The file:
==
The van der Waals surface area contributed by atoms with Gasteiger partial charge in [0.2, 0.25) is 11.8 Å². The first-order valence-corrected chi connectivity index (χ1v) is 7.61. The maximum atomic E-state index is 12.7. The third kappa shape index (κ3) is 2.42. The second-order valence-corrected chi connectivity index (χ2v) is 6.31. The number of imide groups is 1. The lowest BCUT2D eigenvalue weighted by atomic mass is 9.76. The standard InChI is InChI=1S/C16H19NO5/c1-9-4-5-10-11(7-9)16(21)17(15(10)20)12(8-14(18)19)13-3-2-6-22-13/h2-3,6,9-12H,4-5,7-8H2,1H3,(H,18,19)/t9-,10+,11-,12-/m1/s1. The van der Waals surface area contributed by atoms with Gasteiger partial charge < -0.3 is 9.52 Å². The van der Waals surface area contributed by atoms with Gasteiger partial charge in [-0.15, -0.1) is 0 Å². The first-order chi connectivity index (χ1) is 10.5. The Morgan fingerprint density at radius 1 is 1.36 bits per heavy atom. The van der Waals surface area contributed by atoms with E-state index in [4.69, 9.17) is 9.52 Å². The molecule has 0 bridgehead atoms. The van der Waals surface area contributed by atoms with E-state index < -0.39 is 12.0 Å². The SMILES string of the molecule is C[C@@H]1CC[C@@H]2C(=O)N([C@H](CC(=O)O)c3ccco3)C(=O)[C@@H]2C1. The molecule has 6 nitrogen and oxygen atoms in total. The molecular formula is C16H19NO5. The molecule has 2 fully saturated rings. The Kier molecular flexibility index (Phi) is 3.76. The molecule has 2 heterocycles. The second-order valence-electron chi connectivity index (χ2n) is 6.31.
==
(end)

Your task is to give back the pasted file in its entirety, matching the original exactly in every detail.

The van der Waals surface area contributed by atoms with Gasteiger partial charge in [0.2, 0.25) is 11.8 Å². The first-order valence-corrected chi connectivity index (χ1v) is 7.61. The maximum atomic E-state index is 12.7. The third kappa shape index (κ3) is 2.42. The second-order valence-corrected chi connectivity index (χ2v) is 6.31. The number of imide groups is 1. The lowest BCUT2D eigenvalue weighted by atomic mass is 9.76. The standard InChI is InChI=1S/C16H19NO5/c1-9-4-5-10-11(7-9)16(21)17(15(10)20)12(8-14(18)19)13-3-2-6-22-13/h2-3,6,9-12H,4-5,7-8H2,1H3,(H,18,19)/t9-,10+,11-,12-/m1/s1. The van der Waals surface area contributed by atoms with Gasteiger partial charge < -0.3 is 9.52 Å². The van der Waals surface area contributed by atoms with Gasteiger partial charge in [-0.15, -0.1) is 0 Å². The first-order chi connectivity index (χ1) is 10.5. The Morgan fingerprint density at radius 1 is 1.36 bits per heavy atom. The van der Waals surface area contributed by atoms with E-state index in [4.69, 9.17) is 9.52 Å². The molecule has 0 bridgehead atoms. The van der Waals surface area contributed by atoms with E-state index < -0.39 is 12.0 Å². The SMILES string of the molecule is C[C@@H]1CC[C@@H]2C(=O)N([C@H](CC(=O)O)c3ccco3)C(=O)[C@@H]2C1. The molecule has 6 nitrogen and oxygen atoms in total. The molecular formula is C16H19NO5. The molecule has 2 fully saturated rings. The Kier molecular flexibility index (Phi) is 3.76. The molecule has 2 heterocycles. The second-order valence-electron chi connectivity index (χ2n) is 6.31.